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Autonomic Nervous System in the Patients with Coronary Artery Diseases during Hyperbaric Oxygenation Therapy.

Stepanov Andrey, MD; Stepanova Svetlana, MD.

Central Clinical Hospital N5
Department of Blood Purification and Hyperbaric Oxygenation Therapy
Cardiology Department
Kharkov, Ukraine.

Abstract
Introduction
Objectives
Material and Methods
Results
Discussion
Conclusions
References

Abstract
Introductions: Hyperbaric oxygenation therapy (HBOT) is inhalation of pure oxygen at grate then 1 atm absolute pressure. Prior trials detected benefits from HBOT for patients with coronary artery diseases (CAD). But not all is known about the influence of HBOT on autonomic nervous system (ANS). Heart rate variability (HRV) is a proven tool for examining the ANS.
Objectives: The aim of this study was to assess the changes in ANS during HBOT by using the HRV.
Material and Method: The first group of 6 patients with CAD were pressurized up to 1,5 atm absolute pressure (aap) and remained at this pressure for 40 minutes. In the control groupe these 6 patients stayed in HBOT chamber under 1,0 aap in 21-40% oxygen instead sessions 1 and 7. The HRV was recorded using "Cardiolab 2000" system during sessions 2, 6 and 10. Patients were examined before HBOT and on the first and 40th minute under 1,5 aap. TP, LF, HF, and LF/HF ratio were analysed for the frequency domain measures.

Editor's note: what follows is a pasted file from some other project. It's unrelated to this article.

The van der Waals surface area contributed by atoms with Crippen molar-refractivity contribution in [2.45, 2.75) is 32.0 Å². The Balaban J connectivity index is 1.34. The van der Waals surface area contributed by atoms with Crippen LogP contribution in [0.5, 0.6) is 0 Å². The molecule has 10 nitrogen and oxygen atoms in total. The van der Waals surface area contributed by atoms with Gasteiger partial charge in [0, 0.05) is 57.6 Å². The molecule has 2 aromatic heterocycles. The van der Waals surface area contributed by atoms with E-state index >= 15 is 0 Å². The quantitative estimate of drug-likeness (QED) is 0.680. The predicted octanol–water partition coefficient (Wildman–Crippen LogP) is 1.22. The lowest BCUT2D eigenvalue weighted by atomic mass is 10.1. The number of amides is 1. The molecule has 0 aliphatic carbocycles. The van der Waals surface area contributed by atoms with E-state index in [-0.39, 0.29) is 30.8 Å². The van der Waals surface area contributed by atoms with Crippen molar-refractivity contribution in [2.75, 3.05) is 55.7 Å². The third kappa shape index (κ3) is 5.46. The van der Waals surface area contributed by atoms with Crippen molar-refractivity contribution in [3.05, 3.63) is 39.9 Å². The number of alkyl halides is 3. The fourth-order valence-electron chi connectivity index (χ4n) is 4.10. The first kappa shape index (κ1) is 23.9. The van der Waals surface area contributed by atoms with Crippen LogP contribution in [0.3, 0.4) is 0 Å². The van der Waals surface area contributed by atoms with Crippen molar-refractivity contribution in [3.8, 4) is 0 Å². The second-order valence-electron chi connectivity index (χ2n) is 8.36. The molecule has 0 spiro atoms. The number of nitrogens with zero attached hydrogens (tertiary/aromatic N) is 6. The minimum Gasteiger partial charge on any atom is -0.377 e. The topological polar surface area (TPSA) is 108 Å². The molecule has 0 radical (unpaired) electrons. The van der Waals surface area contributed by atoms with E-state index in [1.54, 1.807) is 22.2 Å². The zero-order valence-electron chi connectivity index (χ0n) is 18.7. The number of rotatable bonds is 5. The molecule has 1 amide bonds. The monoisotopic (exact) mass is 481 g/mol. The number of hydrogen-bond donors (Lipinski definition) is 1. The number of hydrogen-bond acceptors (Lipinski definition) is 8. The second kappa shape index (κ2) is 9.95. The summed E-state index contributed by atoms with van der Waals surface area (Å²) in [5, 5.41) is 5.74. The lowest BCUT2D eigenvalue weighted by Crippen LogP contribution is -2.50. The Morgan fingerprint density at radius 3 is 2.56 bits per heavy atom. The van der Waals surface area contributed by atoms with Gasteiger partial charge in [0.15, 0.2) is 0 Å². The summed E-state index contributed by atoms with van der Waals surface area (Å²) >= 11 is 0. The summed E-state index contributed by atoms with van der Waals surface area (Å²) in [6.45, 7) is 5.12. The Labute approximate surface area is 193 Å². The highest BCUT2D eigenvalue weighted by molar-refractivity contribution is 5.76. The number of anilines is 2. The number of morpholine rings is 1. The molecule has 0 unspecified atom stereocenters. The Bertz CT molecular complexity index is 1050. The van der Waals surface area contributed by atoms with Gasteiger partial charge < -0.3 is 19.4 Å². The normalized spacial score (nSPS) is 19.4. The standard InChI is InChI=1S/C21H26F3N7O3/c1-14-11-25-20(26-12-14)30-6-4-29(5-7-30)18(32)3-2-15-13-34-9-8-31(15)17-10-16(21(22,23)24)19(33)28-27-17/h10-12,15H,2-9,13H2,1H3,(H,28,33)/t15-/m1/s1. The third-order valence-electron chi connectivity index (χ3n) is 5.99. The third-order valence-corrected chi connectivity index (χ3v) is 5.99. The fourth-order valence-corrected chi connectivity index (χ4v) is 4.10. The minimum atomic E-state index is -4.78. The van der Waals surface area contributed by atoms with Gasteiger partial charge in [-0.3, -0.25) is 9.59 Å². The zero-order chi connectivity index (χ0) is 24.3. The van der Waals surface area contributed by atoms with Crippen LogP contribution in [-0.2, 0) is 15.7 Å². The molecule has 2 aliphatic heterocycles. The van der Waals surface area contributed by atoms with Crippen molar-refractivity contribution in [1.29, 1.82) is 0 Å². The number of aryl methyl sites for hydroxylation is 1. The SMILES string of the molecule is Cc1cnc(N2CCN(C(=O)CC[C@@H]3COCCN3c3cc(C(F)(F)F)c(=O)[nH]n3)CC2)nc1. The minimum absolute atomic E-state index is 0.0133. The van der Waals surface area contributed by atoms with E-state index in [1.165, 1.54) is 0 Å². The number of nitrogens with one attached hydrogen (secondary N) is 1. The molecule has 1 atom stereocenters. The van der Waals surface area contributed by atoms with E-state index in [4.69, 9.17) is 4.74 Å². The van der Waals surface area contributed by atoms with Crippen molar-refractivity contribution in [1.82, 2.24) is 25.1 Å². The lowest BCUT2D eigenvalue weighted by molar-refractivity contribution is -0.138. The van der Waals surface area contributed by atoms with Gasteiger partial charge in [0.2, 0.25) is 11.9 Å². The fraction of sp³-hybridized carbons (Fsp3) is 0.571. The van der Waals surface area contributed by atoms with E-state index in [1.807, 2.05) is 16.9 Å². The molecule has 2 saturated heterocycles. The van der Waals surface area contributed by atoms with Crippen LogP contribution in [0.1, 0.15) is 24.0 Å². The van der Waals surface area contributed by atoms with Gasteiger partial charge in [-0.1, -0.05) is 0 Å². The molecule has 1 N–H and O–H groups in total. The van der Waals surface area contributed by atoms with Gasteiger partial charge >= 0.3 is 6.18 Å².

Results: In the first group we observed significant increase (p<0,05) of TP by 97%, LF by 56%, HF by 97%, LF/HF ratio decreased by 1,76 (p<0,05). There were no significant changes in the control group.
Discussion: The analysis of indexes of HRV during a HBOT session showed significant increase of parasympathetic activity and total variability in the first group compared with control group.
Conclusion: HRV might be helpful in monitoring during session of HBOT and it can reflect the effect for patients with CAD. HBOT can improve prognosis in patients with CAD.

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Introduction: Hyperbaric oxygenation therapy (HBOT) is inhalation of pure oxygen at great then 1 atm absolute pressure. Prior trials detected benefits from HBOT for patients with coronary artery diseases (CAD) [5] and acute myocardial infarction [4]. HBOT increases plasma concentration of dissolved oxygen, and this effect may normalize or even increase oxygen tension to hyperoxic levels in ischemic tissue [2]. HBOT is a useful modality for treatment of diseases in which tissue oxygen availability is decreased. HBOT reduces the ischemic effects of coronary artery occlusion in animal and clinical studies [3]. But a little is known about the influence of HBOT on autonomic nervous system (ANS). The changes in ANS have a high relation with cardiac function and mortality [9, 10, 11, 13]. The heart rate variability (HRV) as the one of potential prognostic value of markers of autonomic activity has gained progressive popularity [6,7]. Now HRV is a proven tool for examining the ANS [12].

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Objectives: The aim of this study was to assess the changes in ANS in patients with CAD during HBOT by using the technique of HRV.

Material and Methods: The study’s patients received HBOT as adjunctive therapy of CAD and they were drawn from the Cardiology Department of Central Clinical Hospital N5, Kharkov. They were 4 men and two women, mean age 52± 10 year. All of the patients were in sinus rhythm; none had history of acute myocardial infarction. The study began in September 1998 and it is still in progress. This is a preliminary report. The first group included 6 patients with CAD (stable angina pectoris I–III class NYHA) and receiving usual treatment.